But to be sure is to have her in that tomb.”

“Then then dost thou not desire a bed for thy soul,

For if thou shalt not live by thy will,

A poor thing I should not eat,

This will of mine which is not yours:

For I have sinned, not by my will but by yours,

For I love you better than thy soul.

I love your mind, thy heart, thy soul;

O my soul, what do I hate,

When I should hate thee?

When I love thee?”

“What do I not hate?” replied the angel, “

What do you hate me,

Why do you love me so?

Why do you love me so?”

“O your soul is the first thing in thy mind,” replied the angel, “

Thy will be my first, and thy will the last;

Now, my soul is your will,

And your will, my will, my will, my will;

As that is how you should be your will.”

“And thou art thy father’s wife,

When thou art mine;

When thou shalt have my will,

When thou shalt have my will,

When thou shalt have mine,

When thou shalt have my will,

When thou shalt have mine,

When thou shalt have mine,

When thou shalt have mine,

When thou shalt have mine,

When thou shalt have mine.”

“Why dost thou not see the other,

My eyes have seen thee by thy lips,

And I fear that they shall never see thee?”

“Because my sight is of thy will,

When thou hast seen me,

To show the other’s true nature,

And I think of thee,

When thou hast


======== CHECKPOINT 010 OUTPUT # 001 ========

Mill, where his old house was built; where he went down to a lake and there sat upon a tree, looking from thence to his son, to make him see the truth of his words. He then asked, How many do you have that make you so proud as to see your wife and daughters so well endowed as to be their wives, when in their youth she bore them little children, but at last to be with them and give her no more, she so far did, that she took unto her husband her own child, that is to say, the young men of his youth.

Then he rose, and his son did say to him, How can he think of that?

“The truth is,” said he, “some have taken away my father’s liberty to have me with him, yet I have my father; they are his enemies, so I cannot see why I did not sooner destroy them. He had this great fear that they would come unto me, and I had him.

“What did I do, then?”

“The very next day I brought him a large stick of gold, which in case I were to be taken as I did in my father’s death, he would have given me his gold, and would have given me the gold he held in his hand.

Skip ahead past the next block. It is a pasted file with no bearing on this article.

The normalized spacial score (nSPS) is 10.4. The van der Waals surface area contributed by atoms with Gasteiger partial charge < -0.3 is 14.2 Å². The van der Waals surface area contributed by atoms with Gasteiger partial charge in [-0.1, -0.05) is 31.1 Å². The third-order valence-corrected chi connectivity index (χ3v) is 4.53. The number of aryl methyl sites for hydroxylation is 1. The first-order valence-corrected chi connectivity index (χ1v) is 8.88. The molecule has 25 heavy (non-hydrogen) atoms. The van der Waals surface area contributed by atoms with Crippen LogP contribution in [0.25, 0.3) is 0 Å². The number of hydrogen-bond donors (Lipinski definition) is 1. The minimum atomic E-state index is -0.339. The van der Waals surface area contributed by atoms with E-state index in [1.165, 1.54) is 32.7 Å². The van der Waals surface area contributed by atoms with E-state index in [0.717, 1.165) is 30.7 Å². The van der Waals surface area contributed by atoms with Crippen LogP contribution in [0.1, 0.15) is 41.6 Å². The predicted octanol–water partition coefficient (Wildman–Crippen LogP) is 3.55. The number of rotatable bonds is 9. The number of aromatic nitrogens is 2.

“Now what of my father’s love, then, that he never loved me, when he told me, that the earth was full of him?”

“What then,” quoth the other, “why did he say that when he saw me he did not love me, that it was as yet a plain word?

“O my lord, he did love you,” quoth he, “let me tell him so, and we shall be like two sons, and one to the other the other to the other to the other to the other to the other.

“And that,” quoth he, “is as true as your lips when they kiss, as true as the tears in your eyes when you weep, as true as the sound when you do the same; but I am dead, for that in your eyes that which is not dead, must come to the same end as it came to me.

“When did this old friend come into this age?” quoth he.

“He did it so late; now he is old enough, he is ill and poor enough.”

“Why do you ask?” quoth she, as she began to raise herself up, “as if she were old?”

“Because I did not know him,” quoth he, “because he did not know me; therefore he died, and there lies me still.”

“Then why are you so so proud?”

“Because you can see now your son’s eye from this corner of his heart.

“And now how do you love me now, that, though you love me, yet you must love me like an old slave, not like a son.”

“How can I love thee? why, thou wast mine, and I had my son?”

“Why, then, thou hast not seen me.”

“I see thou see me,” quoth he, as he did, “if thou believe my mind, that is, if I be not the subject of all thy mind’s thoughts, then if I be in my mind then they both must be of all their thoughts.’

“Thou art not guilty of what he said; thou didst tell me, and then I tell thee my story.

“And yet thou art a coward, and thou didst say my story.

“And so you are one of those men to whom thou dost give a word; and if this then prove that I am not the truth, what shall I do?

“Then tell me then, for thou wilt find out what I am in thy heart.”

“So much, then,” quoth she, “I cannot see that you are my true enemy; but then shall I see, and then you shall know what I am, and then you shall tell me the truth about me.”

“Tell me then,” quoth he, “why didst thou say that the earth was full of him?

“Because I thought to lie with him, to bear him, and to show him how much I love him.”

“I love you, and you were mine, and you did so much that I was thyself.”

“You are not the true thing that I do, but if you believe me, then thou dost believe in me, and yet thou dost know not why I love you.”

“I love thee, thou didst swear this to me.”

“But thou know not why I love thee, and yet thou dost believe in me, and yet thou dost know not why I love


======== CHECKPOINT 010 OUTPUT # 002 ========

shitty as she tried to use that excuse to tell her ‘I love her more than she thinks she does’.

And then she had to be forced to do something like this again and again.